Many kidney-failure patients are candidates for home dialysis
The COVID-19 pandemic has greatly complicated the lives of people who require kidney dialysis. Contracting the virus could worsen their overall health and lead to complications. Dialysis patients who do develop the infection must receive dialysis at special centers established for COVID-19 patients.
The pandemic serves as a reminder of the advantages of receiving dialysis at home, according to Dr. Anjay Rastogi, MD, PhD, a UCLA nephrologist and expert on home dialysis. In addition to reducing the risk of COVID-19 exposure, home dialysis offers other benefits and is gaining favor in some parts of the country, he says.
“In-center dialysis is the traditional way most patients are treated,” he says. “But the push now is to get patients on home dialysis.”
Kidney dialysis is required when the kidneys are no longer functioning properly. Dialysis filters the blood to remove waste products. Ideally, Dr. Rastogi says, patients with kidney failure should undergo kidney transplantation. But since it can take some time to receive a suitable donated kidney, dialysis saves lives and serves as “a bridge to transplantation,” he says.
About 468,000 Americans receive kidney dialysis with only about 10 percent taking advantage of home dialysis. However, at UCLA, about one-third of dialysis patients choose home dialysis. In Dr. Rastogi’s practice, the number is between 50 to 60 percent.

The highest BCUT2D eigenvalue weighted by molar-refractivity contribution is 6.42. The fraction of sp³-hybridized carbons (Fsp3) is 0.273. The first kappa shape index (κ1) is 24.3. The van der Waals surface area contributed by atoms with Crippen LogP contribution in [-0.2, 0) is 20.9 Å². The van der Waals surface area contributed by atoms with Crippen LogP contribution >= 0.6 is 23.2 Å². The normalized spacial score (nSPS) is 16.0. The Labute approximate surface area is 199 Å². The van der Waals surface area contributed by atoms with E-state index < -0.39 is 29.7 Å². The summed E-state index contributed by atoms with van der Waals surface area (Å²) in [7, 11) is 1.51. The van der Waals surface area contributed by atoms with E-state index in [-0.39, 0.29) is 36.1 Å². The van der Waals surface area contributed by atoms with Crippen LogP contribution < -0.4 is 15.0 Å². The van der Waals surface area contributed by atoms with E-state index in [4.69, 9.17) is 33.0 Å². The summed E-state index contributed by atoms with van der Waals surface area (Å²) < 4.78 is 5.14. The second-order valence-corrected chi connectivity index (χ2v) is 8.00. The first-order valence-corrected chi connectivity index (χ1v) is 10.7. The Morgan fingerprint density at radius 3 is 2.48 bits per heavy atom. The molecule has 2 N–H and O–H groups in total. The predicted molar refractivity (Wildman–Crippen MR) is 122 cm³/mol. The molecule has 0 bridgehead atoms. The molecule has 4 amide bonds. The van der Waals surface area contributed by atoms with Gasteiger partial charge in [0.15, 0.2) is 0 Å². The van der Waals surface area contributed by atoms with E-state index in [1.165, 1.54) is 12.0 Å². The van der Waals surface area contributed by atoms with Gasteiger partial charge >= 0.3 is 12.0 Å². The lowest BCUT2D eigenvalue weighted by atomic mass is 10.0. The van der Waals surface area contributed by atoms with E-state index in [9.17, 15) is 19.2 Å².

“Our approach is that the patient should be on home dialysis,” he says. “Patients should ask themselves, why am I not on home dialysis?”
There are several types of home dialysis including home hemodialysis, which is like in-center dialysis but performed at home, and peritoneal dialysis. In peritoneal dialysis, a catheter is inserted in a small abdominal opening. The catheter connects to a machine to conduct the exchange of fluids.
Home dialysis has a number of advantages over in-center dialysis, Dr. Rastogi says.
“Most dialysis patients have to go to a center three or four times a week. Home dialysis gives patients more flexibility and control,” he says. “They can pursue work or school, and it’s easier to travel.”
Moreover, studies show that kidney function is better maintained with proper home dialysis, he says.
“Patients also feel better,” he says. “When you do in-center dialysis three times a week, there are ups and downs; periods of fatigue and not feeling well.”
Home dialysis requires training that typically lasts two or three weeks. UCLA offers both a New Inpatient Dialysis Start (NIDS) program to help educate new dialysis patients on their options, as well as a Transitional Care Unit to assist patients in-home dialysis training and education.
“Patient selection is very important,” he says. “You have to train them properly. You have to make sure patients can do it and understand the basics.”
About one in three patients who try home dialysis will revert to in-center dialysis at some point, he says. Some of the problems that derail home dialysis are technical problems with the machines or infection. But proper up-front training and patient support can dramatically improve long-term success, he says.
The COVID-19 pandemic has provided a compelling reason for in-center dialysis patients to convert to home dialysis, Dr. Rastogi says. UCLA Health nephrologists can answer questions about home dialysis options.
“We have home dialysis patient ambassadors who will talk to you," he says. "There is no better time than now to be in in-home dialysis.”